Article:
Much like our new User Testing Lab in Newport and other such environments used in the recent past for testing ONS web material, such as ONS’s Alpha site (The research behind the alpha), the resources in the assessor’s room consisted of a single large split-screen TV mounted to the wall with speakers attached to hear conversations held in the adjacent interview room. The set-up in this second room was even more IKEA’esque in its simplicity, and consisted of a PC on a table, three cameras whose views were shown on the TV next door and the obligatory small bookshelf with plant on. The three cameras aiming to provide an all-encompassing view of the interview, being positioned one in front, one behind and a table mounted camera providing a clear view of documentation discussed and critiqued during each interview.

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Learning from the UX day
Generally, the interactive was well received; participants understood the importance of knowing the information it presented to them, and how they could take it forward to benefit them, with some providing recommendations were offered by some as to how the life expectancy calculator could be improved still further. Based on their feedback the interactive was improved by de-cluttering the user interface of some unnecessary labelling, repositioning and enlarging much of the remaining information aimed at the user and improving the user input functionality and colorimetery. Below you can see how this particular interactive changed between the UX testing day in early March and its release on Visual.ONS at the end of that month.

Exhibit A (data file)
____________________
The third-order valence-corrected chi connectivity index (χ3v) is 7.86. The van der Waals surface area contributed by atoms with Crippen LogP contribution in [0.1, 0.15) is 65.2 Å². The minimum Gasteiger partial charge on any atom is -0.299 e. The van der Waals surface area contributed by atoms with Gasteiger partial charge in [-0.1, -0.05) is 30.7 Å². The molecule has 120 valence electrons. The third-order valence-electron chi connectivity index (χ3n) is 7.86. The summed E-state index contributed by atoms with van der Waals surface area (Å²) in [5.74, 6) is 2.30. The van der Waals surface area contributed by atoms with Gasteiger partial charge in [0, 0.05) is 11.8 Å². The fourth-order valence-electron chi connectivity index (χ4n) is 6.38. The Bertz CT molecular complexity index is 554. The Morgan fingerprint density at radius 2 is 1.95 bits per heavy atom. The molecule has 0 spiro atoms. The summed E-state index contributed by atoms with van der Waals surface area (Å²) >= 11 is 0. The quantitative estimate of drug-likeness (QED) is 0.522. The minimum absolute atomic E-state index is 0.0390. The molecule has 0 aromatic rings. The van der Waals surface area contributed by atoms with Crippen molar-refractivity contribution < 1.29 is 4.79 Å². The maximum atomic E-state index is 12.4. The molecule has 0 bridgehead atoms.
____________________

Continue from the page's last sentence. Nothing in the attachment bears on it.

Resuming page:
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Since then it has been very popular, having been viewed over 200,000 times. In fact, we have plenty of evidence that we reached far beyond our target audience, as it has even been syndicated by Arabic, Chinese, Greek and Polish websites (although I’m not sure they realised it’s based on UK data!).